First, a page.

Is it an Indian summer now? It’s certainly sunnier and warmer than I would have expected it to be, seeing how cold and wet September entered. But thanks to the cold at night and a general unwillingness to turn on the central heating any more than we already are (we’re in a bit of denial that summer’s over), I’ve been making a lot of soup. I mean, look, second soup recipe in a row!

This Turkish red lentil soup, mercimek çorbasi, is currently one of our favourites, it being super easy to put together in very little time. While it’s simmering away (and an extra 10-15 minutes doesn’t hurt), you can go off and do something else. And the flavour! By itself the soup is fine but it’s when you add the lemon and mint that things pick up. And the chilli butter! If you’re looking to keep preparation all down to only one pot, dusting the top of the soup with a little Turkish dried chilli flakes (pul biber) is delicious too.

Turkish Red Lentil Soup

Turkish Red Lentil Soup
serves 2 as a light meal or 4 as a starter.

1 tbsp olive oil
1 small or 1/2 large onion, finely diced
1 carrot, finely diced
1 cup of split red lentils, washed
5 cups of water/vegetable stock
1 tbsp tomato paste
1/2 tsp ground cumin

1 tbsp butter
dried Turkish chilli pepper flakes
fresh mint, chiffonade
lemon wedges

Heat a medium sized saucepan over medium heat and add the olive oil and onion. Cook until soft and translucent. Add the carrot and stir for another minute. Add the lentils, water/stock, tomato paste and cumin and stir through. Bring to a boil, reduce to a simmer, cover and let simmer until the lentils and carrots are soft – this is usually 20-30 minutes. Blend the soup (I use a handheld blender) until smooth. Salt to taste and dilute too if it’s looking too thick. Keep hot.

In a small pan, melt the butter and add about a tsp of dried chilli flakes. Keep over a low-medium heat until the butter turns a beautiful reddish colour.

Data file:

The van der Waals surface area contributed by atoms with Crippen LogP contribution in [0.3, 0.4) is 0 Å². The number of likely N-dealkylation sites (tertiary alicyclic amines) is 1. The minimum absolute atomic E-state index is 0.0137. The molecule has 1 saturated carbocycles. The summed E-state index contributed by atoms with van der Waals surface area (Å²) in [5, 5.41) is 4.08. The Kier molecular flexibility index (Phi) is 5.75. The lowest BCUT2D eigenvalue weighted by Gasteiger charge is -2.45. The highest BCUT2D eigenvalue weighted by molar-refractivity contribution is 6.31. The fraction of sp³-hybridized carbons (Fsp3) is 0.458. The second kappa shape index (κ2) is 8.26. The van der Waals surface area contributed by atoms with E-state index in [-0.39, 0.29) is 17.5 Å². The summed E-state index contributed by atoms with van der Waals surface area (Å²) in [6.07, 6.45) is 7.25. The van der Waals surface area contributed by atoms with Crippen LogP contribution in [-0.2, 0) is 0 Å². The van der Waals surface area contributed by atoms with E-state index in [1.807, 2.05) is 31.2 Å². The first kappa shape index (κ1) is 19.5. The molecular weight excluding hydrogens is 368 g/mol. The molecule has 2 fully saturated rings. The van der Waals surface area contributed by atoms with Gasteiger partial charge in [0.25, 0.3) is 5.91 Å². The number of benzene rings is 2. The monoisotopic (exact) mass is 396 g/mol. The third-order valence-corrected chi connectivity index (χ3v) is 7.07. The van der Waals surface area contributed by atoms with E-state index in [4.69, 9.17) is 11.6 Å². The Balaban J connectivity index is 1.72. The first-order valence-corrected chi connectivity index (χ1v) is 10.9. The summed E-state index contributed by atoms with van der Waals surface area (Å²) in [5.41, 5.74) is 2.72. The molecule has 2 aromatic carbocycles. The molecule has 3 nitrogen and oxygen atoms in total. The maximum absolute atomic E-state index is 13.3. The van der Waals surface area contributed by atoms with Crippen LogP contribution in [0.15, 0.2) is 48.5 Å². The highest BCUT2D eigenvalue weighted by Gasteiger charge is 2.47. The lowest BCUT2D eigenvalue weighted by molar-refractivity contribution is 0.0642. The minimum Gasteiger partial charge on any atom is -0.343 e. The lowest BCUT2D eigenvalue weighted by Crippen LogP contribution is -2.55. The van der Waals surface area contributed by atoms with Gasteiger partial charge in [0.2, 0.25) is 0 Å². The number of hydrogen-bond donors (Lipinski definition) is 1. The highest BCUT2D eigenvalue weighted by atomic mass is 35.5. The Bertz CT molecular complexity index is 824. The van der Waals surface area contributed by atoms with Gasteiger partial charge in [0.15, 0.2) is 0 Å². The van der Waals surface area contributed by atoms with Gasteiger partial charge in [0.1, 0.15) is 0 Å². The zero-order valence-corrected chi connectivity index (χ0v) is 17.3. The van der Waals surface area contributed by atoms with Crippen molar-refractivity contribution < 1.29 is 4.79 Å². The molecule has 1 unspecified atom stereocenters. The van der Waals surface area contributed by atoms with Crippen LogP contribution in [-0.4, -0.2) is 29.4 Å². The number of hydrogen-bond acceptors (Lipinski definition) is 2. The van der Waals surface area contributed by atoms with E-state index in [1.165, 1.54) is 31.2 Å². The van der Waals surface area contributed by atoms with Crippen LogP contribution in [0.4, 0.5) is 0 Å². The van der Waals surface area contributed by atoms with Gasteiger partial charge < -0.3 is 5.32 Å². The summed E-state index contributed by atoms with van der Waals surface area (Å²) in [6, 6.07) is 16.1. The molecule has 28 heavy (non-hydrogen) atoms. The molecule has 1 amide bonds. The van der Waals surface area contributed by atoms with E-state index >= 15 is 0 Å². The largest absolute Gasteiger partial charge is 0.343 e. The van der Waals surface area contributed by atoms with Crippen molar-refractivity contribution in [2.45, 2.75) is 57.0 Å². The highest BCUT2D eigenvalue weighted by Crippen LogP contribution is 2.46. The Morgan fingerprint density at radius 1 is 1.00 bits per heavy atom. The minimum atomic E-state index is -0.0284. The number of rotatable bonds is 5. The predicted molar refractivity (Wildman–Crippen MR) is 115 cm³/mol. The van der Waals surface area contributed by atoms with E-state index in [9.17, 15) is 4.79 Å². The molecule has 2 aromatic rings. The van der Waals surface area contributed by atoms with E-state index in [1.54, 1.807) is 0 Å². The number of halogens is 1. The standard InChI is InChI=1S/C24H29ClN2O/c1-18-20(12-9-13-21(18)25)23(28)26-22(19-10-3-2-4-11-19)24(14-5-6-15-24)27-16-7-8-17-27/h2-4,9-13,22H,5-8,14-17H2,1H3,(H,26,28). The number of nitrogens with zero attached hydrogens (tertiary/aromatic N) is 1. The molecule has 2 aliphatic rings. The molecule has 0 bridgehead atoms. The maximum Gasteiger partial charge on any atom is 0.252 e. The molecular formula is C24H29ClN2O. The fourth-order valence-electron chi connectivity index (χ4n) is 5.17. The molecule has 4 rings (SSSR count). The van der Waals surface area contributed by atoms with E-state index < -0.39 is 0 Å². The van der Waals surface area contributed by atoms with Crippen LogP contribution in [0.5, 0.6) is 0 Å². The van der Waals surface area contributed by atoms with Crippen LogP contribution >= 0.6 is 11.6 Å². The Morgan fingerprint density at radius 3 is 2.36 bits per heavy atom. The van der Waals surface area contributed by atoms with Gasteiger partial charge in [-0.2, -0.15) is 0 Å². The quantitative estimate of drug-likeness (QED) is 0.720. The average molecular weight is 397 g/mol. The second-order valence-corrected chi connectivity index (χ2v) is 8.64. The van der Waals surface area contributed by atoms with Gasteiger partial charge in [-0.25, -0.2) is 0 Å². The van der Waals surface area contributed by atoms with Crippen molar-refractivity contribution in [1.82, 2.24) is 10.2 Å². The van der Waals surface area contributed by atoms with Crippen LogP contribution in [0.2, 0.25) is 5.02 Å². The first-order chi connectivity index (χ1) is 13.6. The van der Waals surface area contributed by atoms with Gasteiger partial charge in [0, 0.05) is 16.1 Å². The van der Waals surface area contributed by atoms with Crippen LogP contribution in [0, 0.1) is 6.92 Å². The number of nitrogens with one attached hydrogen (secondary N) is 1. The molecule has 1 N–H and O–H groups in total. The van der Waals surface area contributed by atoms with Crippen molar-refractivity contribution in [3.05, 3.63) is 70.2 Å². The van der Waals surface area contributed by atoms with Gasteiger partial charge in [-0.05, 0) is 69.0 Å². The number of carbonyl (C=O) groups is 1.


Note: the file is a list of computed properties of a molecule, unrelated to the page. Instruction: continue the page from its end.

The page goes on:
Serve the soup in bowls, drizzled with a little of the chilli butter and topped with fresh mint and serve with lemon wedges.

When I found fresh corn cobs at my supermarket recently, I jumped with joy. I love corn! I had a revelatory moment as a child when I first tasted corn kernels smothered in butter – I’m pretty sure I downed that dish, the sweet nubs of corn swimming in butter. Butter. OK, so maybe I fell in love with the butter.

But what I’m trying to say very poorly is that corn and dairy tend to go well together brilliantly. And what better way to join them together in holy matrimony than in a soup – in particular, corn chowder. Creamy, creamy corn chowder. This made for a brilliant dinner one cold September night.

Corn Chowder

Corn Chowder
Serves 2-3 as a light meal.

1 tbsp olive oil
A small onion, finely chopped
A small handful of chopped bacon or lardons (obviously, leave this out if you want the soup to be vegetarian-friendly)
Corn kernels cut from 3 fresh ears of corn
1 large starchy potato, peeled and diced
3 cups chicken or vegetable stock
A sprig of fresh thyme
About 150 ml single cream
1-2 spring onions, finely sliced
Salt and freshly ground black pepper

Heat a medium size pot over medium heat and add the olive oil and the chopped onion. Fry until translucent. Add the bacon and fry until cooked. Add the corn, potato, stock and thyme and bring to a boil. Reduce the heat and let simmer for about 10-15 minutes until the potato is soft. Fish out the thyme.

Add the single cream and bring back to a simmer. If you’re looking for a slightly smoother texture, go ahead and blend some of the soup; I stuck in a stick blender and gave it a bit of a whiz to give it just a little thickness and body but still with lumps. Add the sliced spring onions and stir through until wilted. Season to taste with salt and plenty of freshly ground black pepper.

Serve hot with lots of hot bread on the side.

Nuh uh, I don’t have a glut. We only have two courgette plants but together, they pump out enough courgettes to keep us feeling like we’re eating courgettes at every meal. Some days it’ll be a massive one the size of my forearm; other days I’ve got a handful of baby courgettes to use up. But a glut? Nah, surely that’s when you have more courgettes than you can use, right? Because we’re using up all our courgettes so far!

And anyway, they are succumbing to powdery mildew now and I’ll make a note that next year, I should stagger the plantings for a longer courgette season!

This recipe used up some courgettes and some of our chard as well; the latter is also pumping out leaves at a phenomenal rate! It’s a very versatile recipe – we ate it as it is or let it cool and mix with beaten eggs and turn it into a big omelette. Or even stir it through some pasta. It’s the garden in a pan!